Japan has asked the U.S. government to use a new radar for integration with a ground-based version of the Aegis ballistic missile defense platform the East Asian country plans to launch by 2023 in an effort to counter threats posed by North Korea, Reuters reported Wednesday.
Sources familiar with the matter told Reuters Japan wants to equip the Aegis Ashore platforms with the Spy-6 radar designed to increase the range and capability of BMD systems to detect missile threats.
The report said Japan will need to seek approval from the U.S. to field Spy-6 ahead of the launch date for BMD systems in an effort to provide radar manufacturer Raytheon and Aegis platform integrator Lockheed Martin enough time to develop and test the platform.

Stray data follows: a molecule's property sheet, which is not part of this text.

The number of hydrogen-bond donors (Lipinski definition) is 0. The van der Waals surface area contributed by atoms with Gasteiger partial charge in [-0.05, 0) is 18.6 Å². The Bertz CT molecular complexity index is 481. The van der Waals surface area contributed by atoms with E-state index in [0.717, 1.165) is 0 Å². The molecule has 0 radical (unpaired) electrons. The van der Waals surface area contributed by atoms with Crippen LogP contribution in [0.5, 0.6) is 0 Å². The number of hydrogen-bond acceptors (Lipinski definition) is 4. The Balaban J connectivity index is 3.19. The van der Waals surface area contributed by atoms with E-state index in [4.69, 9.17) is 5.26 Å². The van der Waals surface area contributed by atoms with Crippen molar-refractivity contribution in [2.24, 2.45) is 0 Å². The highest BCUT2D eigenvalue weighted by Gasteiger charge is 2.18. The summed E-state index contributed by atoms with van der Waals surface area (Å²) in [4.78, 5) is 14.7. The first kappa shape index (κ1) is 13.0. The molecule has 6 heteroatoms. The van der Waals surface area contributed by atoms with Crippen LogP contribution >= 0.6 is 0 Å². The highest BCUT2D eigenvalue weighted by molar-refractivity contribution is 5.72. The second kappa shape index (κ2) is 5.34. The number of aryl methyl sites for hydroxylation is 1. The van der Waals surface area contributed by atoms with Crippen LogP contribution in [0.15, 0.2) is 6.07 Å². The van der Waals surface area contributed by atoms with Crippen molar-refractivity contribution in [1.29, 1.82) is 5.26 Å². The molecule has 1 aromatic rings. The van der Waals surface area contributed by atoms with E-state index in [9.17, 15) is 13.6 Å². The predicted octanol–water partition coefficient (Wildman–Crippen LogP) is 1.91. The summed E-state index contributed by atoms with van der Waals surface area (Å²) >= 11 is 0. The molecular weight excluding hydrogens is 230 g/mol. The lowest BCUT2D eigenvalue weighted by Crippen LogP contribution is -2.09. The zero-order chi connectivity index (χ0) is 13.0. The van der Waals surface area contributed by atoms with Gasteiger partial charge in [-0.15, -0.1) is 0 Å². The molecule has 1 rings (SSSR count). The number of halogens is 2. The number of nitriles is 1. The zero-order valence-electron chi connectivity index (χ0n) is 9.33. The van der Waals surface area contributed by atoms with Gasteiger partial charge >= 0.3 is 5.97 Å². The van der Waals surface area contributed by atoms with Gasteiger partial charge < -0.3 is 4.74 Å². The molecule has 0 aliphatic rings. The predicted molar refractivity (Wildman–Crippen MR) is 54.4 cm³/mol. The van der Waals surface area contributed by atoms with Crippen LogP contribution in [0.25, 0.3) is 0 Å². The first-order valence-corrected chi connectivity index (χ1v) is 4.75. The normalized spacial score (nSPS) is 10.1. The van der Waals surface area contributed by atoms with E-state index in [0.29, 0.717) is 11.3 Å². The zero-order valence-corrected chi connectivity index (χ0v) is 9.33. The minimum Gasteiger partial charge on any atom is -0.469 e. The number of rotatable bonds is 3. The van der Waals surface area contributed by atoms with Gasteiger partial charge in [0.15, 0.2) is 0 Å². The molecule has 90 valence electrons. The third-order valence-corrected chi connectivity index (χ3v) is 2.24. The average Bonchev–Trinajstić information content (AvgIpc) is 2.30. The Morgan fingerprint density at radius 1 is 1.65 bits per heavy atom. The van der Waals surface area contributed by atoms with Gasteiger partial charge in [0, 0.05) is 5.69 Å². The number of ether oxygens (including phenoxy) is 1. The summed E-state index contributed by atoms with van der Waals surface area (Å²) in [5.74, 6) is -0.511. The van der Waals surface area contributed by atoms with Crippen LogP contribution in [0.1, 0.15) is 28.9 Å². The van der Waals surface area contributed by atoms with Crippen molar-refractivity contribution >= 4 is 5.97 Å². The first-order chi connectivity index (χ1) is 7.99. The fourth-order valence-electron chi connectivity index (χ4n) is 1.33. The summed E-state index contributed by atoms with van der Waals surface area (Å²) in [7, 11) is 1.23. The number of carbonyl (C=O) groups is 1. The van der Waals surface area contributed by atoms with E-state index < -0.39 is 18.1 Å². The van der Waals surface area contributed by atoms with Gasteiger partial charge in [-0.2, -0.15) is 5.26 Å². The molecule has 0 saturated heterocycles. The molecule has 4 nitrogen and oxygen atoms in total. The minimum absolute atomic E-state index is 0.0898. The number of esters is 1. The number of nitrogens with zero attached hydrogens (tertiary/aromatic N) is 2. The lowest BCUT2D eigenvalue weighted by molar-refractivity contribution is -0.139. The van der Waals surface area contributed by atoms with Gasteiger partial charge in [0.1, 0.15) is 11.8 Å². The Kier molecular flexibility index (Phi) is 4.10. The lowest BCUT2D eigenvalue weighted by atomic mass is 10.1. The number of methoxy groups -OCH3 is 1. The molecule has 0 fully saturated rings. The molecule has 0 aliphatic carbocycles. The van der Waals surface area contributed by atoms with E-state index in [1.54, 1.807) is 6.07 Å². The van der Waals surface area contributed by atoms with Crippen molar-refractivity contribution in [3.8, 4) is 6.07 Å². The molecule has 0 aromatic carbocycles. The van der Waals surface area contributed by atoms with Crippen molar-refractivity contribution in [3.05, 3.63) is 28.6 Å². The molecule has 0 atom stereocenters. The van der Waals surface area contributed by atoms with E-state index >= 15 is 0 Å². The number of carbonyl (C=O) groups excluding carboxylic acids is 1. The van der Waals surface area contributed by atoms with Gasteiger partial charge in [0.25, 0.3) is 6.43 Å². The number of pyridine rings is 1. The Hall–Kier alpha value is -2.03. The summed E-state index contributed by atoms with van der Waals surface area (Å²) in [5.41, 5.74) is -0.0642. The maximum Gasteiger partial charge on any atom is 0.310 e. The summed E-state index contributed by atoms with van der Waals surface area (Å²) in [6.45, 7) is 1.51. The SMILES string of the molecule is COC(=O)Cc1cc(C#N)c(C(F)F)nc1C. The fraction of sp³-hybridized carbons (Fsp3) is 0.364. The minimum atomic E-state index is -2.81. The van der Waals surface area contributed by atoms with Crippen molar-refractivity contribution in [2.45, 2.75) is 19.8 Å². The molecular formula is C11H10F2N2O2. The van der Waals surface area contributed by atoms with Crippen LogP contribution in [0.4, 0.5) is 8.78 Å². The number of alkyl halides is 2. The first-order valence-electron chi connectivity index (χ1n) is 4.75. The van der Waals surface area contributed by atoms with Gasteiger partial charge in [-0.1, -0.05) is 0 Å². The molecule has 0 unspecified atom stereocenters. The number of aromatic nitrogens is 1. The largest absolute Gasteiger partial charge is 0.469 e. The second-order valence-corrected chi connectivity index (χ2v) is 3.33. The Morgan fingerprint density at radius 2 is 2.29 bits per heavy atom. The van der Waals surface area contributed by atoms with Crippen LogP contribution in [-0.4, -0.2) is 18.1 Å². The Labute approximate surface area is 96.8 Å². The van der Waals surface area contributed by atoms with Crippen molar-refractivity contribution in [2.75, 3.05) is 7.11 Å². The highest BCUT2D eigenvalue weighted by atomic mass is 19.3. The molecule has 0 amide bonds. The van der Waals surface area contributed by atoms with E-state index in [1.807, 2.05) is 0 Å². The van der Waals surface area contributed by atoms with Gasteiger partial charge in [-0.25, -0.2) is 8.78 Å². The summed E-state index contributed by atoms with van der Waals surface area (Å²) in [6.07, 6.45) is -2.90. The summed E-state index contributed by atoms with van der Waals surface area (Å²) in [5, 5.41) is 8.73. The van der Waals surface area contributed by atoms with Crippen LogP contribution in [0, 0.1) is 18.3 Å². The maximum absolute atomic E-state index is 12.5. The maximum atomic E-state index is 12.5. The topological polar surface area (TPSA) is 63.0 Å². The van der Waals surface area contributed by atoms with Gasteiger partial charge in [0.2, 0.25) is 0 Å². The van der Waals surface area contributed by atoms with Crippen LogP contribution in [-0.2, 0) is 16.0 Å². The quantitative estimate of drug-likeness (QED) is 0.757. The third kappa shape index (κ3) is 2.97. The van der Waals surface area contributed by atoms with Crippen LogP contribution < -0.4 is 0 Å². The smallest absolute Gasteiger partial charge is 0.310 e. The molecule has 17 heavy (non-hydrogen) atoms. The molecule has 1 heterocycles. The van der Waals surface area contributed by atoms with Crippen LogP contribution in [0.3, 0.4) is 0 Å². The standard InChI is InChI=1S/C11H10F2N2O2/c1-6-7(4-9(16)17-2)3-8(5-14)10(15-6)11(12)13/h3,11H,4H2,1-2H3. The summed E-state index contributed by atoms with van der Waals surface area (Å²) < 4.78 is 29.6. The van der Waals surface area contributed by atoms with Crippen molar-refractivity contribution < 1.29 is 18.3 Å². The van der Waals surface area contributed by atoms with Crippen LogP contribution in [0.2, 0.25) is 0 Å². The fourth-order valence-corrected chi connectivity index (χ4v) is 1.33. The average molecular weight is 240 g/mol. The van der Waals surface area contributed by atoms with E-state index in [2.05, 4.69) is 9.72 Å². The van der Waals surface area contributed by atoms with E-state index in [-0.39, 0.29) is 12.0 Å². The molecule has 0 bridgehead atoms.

A source said the Missile Defense Agency may prevent the release of the new radar to Japan since the U.S. has not yet deployed the technology.
The East Asian country intends to establish two Aegis Ashore batteries sans missiles valued at approximately $700 million each, sources noted.
North Korea’s threat to Japan intensified after the former test-launched an intermediate range ballistic missile that crossed over Japan’s airspace Tuesday.